The German government has made no official comment regarding the moves by a number of its companies, as well as American firms, to terminate their contracts with the Russian-Western European energy project Nord Stream 2.
German government spokesman Steffen Seibert said on 24 February during a briefing that it was invariably a decision that companies directly involved had to make themselves.
Earlier, the London-based subsidiary of German company Munchener Ruck (English “Munich Re”) withdrew from the provision of insurance services for Nord Stream 2.
Also on Wednesday, the German Foreign Ministry said there are no negotiations at the level of foreign ministries with the United States on Nord Stream 2 yet.
“I cannot yet report on such negotiations. The fact that we would like such consultations and negotiations has been stated by the foreign minister on several occasions,” said German Foreign Ministry spokeswoman Maria Adebahr.
“We know the critical attitude [toward the Nord Stream 2 project] on the part of the United States and US politicians, which is shared not only by the President, but also by part of the Congress. I believe that US friends know the position of the German government. Of course, this is the topic we are talking about,” added the spokeswoman.
This comes as a branch of German insurance company Munchener Ruck, engaged in the reinsurance of German and foreign insurance companies, ended its work with Nord Stream 2, company spokesman Frank Ziegler has confirmed to Sputnik earlier, saying:
“We’re talking about our subsidiary company Munich Re Syndicate in London; it had a contract, and it has been terminated. I can confirm this,” Ziegler said, stopping short of offering any further details on the matter.
Washington’s ‘Sanctionable Activity’
On 22 February, State Department Spokesman Ned Price said Washington was pushing ahead with its review of potential “sanctionable activity” by firms involved in the building of the Nord Stream 2 gas pipeline project, which will be able to pump an additional 55 billion cubic metres of Russian natural gas to Germany annually.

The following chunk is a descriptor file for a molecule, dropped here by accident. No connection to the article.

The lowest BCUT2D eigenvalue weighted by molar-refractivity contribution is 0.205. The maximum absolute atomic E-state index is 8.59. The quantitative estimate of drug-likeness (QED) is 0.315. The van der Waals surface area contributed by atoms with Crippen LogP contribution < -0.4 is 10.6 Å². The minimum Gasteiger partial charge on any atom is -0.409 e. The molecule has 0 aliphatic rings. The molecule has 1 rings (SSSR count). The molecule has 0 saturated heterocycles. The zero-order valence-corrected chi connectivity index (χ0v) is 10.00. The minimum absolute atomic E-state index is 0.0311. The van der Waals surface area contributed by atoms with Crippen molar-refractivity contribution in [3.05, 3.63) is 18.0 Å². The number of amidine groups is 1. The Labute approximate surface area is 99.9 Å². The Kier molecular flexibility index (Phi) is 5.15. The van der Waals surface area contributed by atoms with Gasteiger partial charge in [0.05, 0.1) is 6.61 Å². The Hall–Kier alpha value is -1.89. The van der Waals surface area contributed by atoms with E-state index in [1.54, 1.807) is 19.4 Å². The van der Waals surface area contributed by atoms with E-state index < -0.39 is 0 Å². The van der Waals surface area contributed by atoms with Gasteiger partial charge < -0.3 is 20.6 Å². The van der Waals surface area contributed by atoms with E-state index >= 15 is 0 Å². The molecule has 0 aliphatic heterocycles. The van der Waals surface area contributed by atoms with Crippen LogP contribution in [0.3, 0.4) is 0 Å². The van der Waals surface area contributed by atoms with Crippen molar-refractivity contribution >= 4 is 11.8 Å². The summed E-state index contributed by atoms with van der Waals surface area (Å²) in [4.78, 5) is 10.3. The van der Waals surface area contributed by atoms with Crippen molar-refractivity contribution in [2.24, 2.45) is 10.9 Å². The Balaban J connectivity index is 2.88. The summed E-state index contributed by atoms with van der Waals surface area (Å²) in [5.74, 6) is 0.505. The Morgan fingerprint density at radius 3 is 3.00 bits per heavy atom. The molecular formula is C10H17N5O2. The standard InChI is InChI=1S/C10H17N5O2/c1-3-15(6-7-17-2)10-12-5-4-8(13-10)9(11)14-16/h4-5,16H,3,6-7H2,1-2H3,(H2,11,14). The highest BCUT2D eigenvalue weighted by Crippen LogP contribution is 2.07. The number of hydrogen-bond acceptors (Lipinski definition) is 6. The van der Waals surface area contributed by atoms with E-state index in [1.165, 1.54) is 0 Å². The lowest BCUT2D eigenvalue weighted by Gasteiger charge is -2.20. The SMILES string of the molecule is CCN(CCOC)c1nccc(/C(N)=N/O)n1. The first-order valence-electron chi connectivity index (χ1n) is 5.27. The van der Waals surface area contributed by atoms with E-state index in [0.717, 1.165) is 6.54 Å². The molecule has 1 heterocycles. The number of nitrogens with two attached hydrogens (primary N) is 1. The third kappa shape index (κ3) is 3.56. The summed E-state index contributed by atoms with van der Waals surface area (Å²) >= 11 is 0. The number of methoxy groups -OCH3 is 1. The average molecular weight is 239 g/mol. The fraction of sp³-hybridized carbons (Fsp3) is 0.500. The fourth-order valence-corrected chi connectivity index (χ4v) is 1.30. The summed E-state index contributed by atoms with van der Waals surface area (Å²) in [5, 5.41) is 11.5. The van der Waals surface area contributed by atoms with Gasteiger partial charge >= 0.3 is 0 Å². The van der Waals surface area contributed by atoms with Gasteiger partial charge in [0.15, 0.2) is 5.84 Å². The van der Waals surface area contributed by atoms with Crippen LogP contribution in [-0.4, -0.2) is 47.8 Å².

“We continue to examine entities involved in potentially sanctionable activity. We have been clear that companies risk sanctions if they are involved in Nord Stream 2,” Price said at a press briefing.
The United States has imposed several rounds of sanctions on the Nord Stream 2 project, expected to be finished by late 2021, in recent years.
The 745-mile-long twin pipeline will carry up to 2 trillion cubic feet of gas annually from Russia to Germany along the bottom of the Baltic Sea, passing through the territorial waters or exclusive economic zones of Russia, Sweden, Denmark, Finland, and Germany.
The project has been actively opposed by the US, as Washington hawks its own liquefied natural gas (LNG) to the EU. Washington has also argued the pipeline will create too much European dependence on Russian energy supplies. The project has also rankled other opponents, such as Ukraine and a number of EU countries, including Poland. However, Germany and Austria have rejected calls to abandon the project despite the US pressure.
On 19 February the Biden administration submitted a report to Congress on its assessment of sanctionable activities related to the Nord Stream 2 pipeline, reported Bloomberg.
While it fails to propose new sanctions against the pipeline, it makes mention of pipe-laying vessel Fortuna and its owner KVT-RUS, both already targeted with the US restrictions, stated the outlet.
The report, the text of which is yet to be made public, ostensibly claims around 18 European companies have either terminated their participation in the Nord Stream 2 pipeline or have promised to withdraw from the project over threats of US sanctions.
“This shows that the legislative goals and our actions have been successful. We continue to monitor companies involved in potentially sanctionable acts,” Price was quoted by DW as saying.
‘Bad Deal for Europe’
The US slapped two rounds of sanctions on the Russian-West European energy infrastructure project.
The first, introduced in late 2019, drove Swiss contractor AllSeas to pull out of Nord Stream 2, temporarily halting construction. The move prompted Russia’s Gazprom to concentrate Russian-flagged construction ships in the Baltic Sea to finish work.
Several other companies, including Zurich Insurance Group, Det Norske Veritas Holding, and the Danish engineering firm Ramboll abandoned Nord Stream 2 amid fears of US sanctions.
Us President Joe Biden’s administration has characterised Nord Stream 2 as a “bad deal for Europe,” but has yet to announce any additional measures against the project.